Letting Pobelter go was an even harder decision. It’s mind-blowingly hard to let go of a player who performs phenomenally. To be honest, I was a bit enamored with Pobelter. His plays often reminded me of SKT’s Faker (especially when he played Gragas), and I still consider him one of the best mid players in North America. I was convinced, that we would be able to make the dual commitments work for him, and I worked on preparing a schedule after worlds when the team returned. Despite our best efforts to plan, reality struck. It was apparent that there were still gaps in our schedules, and sadly we felt that either team synergy, solo performance, or his school commitments would suffer. In the end, I wish I had better foresight. We spent countless hours trying to devise variations to our schedule that would work. In the end, I tried too hard to force a team composition that had obvious flaws.
Looking back what do you wish had been handled differently?
Liquid: There’s no sugar coating this one. I wish I handled it differently. I did not make the right type of announcement about the roster changes prior to our tournament with NACL. In my mind, I knew we had a lot of changes to our roster with Jacky, Cop, new players, and not to mention Saint moving into a coaching role. In an effort to be transparent with the community and our fans I thought it would be best to make a formal announcement, rather than let there be speculation. Not only that, I was eager to tell the world about our re-creation of Team Curse. However, I jumped the gun and failed to mention that these roster changes were not finalized, and were still subject to further change if necessary.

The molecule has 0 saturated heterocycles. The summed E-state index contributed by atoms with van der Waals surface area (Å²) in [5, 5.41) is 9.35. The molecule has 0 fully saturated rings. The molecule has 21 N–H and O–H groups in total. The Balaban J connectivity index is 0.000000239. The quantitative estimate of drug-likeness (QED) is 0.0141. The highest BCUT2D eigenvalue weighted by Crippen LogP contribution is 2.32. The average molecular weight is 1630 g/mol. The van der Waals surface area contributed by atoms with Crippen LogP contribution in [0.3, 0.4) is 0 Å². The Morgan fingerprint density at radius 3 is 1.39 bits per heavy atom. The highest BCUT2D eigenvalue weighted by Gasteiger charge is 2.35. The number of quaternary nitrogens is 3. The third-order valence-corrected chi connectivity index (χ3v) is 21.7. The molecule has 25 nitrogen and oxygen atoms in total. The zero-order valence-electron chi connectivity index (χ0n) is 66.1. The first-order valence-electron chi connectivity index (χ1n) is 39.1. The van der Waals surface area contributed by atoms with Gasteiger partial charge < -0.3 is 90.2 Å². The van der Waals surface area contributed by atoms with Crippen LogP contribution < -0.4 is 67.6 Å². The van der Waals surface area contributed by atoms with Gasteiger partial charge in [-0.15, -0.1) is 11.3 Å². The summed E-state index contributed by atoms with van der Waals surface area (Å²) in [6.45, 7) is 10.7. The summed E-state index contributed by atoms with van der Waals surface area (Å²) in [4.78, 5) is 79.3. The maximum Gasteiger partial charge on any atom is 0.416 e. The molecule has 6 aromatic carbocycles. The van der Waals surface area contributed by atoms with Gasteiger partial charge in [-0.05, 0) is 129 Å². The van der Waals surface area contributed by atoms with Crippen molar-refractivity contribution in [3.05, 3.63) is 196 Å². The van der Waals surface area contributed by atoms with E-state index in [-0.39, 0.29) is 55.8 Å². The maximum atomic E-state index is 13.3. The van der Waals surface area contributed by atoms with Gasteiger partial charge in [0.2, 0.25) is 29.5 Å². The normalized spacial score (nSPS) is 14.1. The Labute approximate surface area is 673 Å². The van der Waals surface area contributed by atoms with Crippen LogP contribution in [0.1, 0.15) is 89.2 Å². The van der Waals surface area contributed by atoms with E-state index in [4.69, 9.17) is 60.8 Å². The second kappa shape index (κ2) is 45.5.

As if this wasn't enough, I put together a team of people to help write up the bios, create the new graphics and organize the new player roster on the site and it was prematurely published accidentally. Minutes later, I received a Skype message from someone with a link to the Reddit thread. At that point, it was already out, and my team rushed to complete the page as quickly as possible so that the presentation didn't look sloppy. At that point, I should have immediately mentioned that the roster changes weren't final, and I regret not taking that course of action, This is not even remotely an excuse, I just want the community and the fans to understand the whole process from start to finish.
Going forward, what are the expectations for the new Team Curse?
Liquid: My heart is in eSports and don’t forget, I’m probably Team Curse’s biggest fan. Not only that, my job is on the line just like theirs is. I have to take this extremely seriously, and while I have made some mistakes, I’m looking forward to our bright future as a top team. Obviously though, our first goal is to re-qualify for the next split of LCS, that is the most important one. From there, continue to play well and hopefully be the new C9 of NA and SKT of Worlds.